A weatherworn, and better for it bronze is frozen in time trying to hail a taxi cab next to London’s Embankment.

The piece is called, unsurprisingly, Taxi and was made in 1983 by the USA based sculptor, John Seward Johnson II, who is as noted for his kitch style as he is for inheriting a fortune from the Johnson & Johnson company founded by his grandfather.

His works are often painted in very realistic colours, giving them a very different style from bronzes normally — and it’s a very marmite style, being often described as kitch.

When cast in 1983, this bronze was painted brightly, with a blue and red tie, the face was flesh coloured, and the overcoat was a pale tan.

Over the years, the bright realistic effect paintwork has worn away in the London weather, and what’s left is a bronze with far more muted colours and, in my mind, is considerably better for it.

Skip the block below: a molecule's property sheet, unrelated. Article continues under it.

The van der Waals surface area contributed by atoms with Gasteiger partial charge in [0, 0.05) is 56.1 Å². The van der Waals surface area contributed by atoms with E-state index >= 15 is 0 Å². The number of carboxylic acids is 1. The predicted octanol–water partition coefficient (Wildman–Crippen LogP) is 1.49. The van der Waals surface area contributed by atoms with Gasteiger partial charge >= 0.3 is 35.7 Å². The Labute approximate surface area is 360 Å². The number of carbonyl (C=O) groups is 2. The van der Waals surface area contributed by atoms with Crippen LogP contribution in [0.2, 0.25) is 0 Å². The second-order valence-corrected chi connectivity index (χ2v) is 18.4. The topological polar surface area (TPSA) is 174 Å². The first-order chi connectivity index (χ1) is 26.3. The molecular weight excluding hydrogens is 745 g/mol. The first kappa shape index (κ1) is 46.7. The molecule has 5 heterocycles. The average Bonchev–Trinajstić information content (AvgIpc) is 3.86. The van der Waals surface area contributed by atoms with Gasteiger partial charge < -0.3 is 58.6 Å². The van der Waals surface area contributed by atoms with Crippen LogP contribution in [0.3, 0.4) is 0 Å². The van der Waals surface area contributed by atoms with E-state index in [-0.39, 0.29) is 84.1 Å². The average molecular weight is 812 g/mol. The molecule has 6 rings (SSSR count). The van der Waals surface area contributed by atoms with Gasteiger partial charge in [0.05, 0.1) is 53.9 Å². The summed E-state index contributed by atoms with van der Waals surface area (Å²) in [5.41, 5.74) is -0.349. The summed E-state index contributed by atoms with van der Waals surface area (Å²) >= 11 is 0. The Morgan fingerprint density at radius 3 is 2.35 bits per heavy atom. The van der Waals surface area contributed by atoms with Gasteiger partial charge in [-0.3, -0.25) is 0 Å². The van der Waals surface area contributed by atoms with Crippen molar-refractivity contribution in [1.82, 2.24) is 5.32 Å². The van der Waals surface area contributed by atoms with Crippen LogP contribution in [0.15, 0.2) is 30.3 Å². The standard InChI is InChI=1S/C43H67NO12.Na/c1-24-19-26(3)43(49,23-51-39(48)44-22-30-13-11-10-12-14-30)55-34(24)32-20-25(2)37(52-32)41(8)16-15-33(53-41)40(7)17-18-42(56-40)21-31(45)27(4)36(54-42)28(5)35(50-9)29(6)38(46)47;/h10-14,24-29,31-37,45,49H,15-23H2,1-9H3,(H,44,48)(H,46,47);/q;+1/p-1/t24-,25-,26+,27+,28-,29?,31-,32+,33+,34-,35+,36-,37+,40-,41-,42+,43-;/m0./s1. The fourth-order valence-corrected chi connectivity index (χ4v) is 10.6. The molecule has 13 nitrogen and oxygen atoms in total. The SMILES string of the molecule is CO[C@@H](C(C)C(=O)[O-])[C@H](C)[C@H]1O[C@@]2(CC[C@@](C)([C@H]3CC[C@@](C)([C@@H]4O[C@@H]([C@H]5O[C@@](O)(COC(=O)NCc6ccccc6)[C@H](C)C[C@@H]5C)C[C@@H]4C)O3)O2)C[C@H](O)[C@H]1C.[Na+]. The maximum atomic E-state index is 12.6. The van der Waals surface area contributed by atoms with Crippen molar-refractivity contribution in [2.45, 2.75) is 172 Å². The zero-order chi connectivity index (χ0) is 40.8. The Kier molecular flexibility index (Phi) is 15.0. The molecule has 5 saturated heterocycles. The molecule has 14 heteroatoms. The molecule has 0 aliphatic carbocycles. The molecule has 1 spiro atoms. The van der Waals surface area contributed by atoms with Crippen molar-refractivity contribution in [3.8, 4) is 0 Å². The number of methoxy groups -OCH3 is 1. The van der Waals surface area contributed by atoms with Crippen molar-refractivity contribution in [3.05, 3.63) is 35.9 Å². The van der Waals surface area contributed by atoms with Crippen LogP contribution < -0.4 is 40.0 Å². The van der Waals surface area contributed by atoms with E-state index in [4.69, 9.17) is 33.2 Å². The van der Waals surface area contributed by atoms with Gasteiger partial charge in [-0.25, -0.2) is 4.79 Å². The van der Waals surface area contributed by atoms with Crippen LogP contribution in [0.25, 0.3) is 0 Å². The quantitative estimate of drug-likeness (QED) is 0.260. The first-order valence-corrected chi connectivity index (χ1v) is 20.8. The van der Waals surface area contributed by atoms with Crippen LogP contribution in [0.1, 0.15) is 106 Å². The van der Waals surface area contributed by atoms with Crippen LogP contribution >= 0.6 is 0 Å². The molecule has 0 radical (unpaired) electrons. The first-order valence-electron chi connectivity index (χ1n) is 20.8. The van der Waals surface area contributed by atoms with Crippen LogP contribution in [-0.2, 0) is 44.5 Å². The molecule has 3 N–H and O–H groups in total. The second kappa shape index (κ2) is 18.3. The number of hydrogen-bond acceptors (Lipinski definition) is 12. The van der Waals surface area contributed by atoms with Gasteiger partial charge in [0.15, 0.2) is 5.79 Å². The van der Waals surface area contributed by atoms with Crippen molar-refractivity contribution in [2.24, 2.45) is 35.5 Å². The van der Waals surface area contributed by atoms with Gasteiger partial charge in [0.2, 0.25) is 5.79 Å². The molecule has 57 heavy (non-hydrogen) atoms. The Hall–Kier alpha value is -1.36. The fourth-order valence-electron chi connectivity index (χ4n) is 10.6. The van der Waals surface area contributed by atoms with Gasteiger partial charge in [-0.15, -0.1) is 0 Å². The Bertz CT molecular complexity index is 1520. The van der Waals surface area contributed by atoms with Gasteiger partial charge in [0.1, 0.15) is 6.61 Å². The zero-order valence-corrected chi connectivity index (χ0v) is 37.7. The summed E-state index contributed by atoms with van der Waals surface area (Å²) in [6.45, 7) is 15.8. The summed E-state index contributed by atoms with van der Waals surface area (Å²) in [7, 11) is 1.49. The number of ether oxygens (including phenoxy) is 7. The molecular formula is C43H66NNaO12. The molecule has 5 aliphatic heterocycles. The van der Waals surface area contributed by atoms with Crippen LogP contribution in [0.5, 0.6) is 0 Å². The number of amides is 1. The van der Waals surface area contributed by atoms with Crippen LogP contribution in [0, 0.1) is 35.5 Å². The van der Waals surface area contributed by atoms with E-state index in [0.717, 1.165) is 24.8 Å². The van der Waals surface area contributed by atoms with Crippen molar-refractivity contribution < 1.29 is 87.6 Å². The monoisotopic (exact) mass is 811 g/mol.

Commissioned by the Chemical Bank Corp, the bronze is now owned by the J.P. Morgan Chase Art Collection. The statue was formerly sited in New York before being moved to London in 2014.

It sits outside the former City of London school, which are now J.P. Morgan offices overlooking the Blackfriars underpass. Sadly for the sculpture, he’s hailing a taxi facing onto a cycle lane, so he’s never going to get his lift home.

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